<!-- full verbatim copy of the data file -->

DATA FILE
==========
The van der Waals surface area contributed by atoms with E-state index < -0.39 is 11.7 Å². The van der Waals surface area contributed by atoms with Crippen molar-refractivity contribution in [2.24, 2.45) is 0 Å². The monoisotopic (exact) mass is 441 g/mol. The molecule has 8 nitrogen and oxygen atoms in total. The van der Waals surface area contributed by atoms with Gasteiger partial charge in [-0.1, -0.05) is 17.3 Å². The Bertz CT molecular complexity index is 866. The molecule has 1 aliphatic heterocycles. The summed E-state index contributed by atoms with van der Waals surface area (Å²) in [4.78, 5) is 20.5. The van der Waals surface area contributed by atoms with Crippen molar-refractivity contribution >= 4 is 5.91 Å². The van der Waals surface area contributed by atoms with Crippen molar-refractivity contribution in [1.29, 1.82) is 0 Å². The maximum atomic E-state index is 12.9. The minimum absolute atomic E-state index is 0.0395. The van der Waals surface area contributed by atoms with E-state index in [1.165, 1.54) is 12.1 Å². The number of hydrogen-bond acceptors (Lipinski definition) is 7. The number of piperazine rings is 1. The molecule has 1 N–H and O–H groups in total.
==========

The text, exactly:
The van der Waals surface area contributed by atoms with E-state index < -0.39 is 11.7 Å². The van der Waals surface area contributed by atoms with Crippen molar-refractivity contribution in [2.24, 2.45) is 0 Å². The monoisotopic (exact) mass is 441 g/mol. The molecule has 8 nitrogen and oxygen atoms in total. The van der Waals surface area contributed by atoms with Gasteiger partial charge in [-0.1, -0.05) is 17.3 Å². The Bertz CT molecular complexity index is 866. The molecule has 1 aliphatic heterocycles. The summed E-state index contributed by atoms with van der Waals surface area (Å²) in [4.78, 5) is 20.5. The van der Waals surface area contributed by atoms with Crippen molar-refractivity contribution >= 4 is 5.91 Å². The van der Waals surface area contributed by atoms with Crippen molar-refractivity contribution in [1.29, 1.82) is 0 Å². The maximum atomic E-state index is 12.9. The minimum absolute atomic E-state index is 0.0395. The van der Waals surface area contributed by atoms with E-state index in [1.165, 1.54) is 12.1 Å². The number of hydrogen-bond acceptors (Lipinski definition) is 7. The number of piperazine rings is 1. The molecule has 1 N–H and O–H groups in total.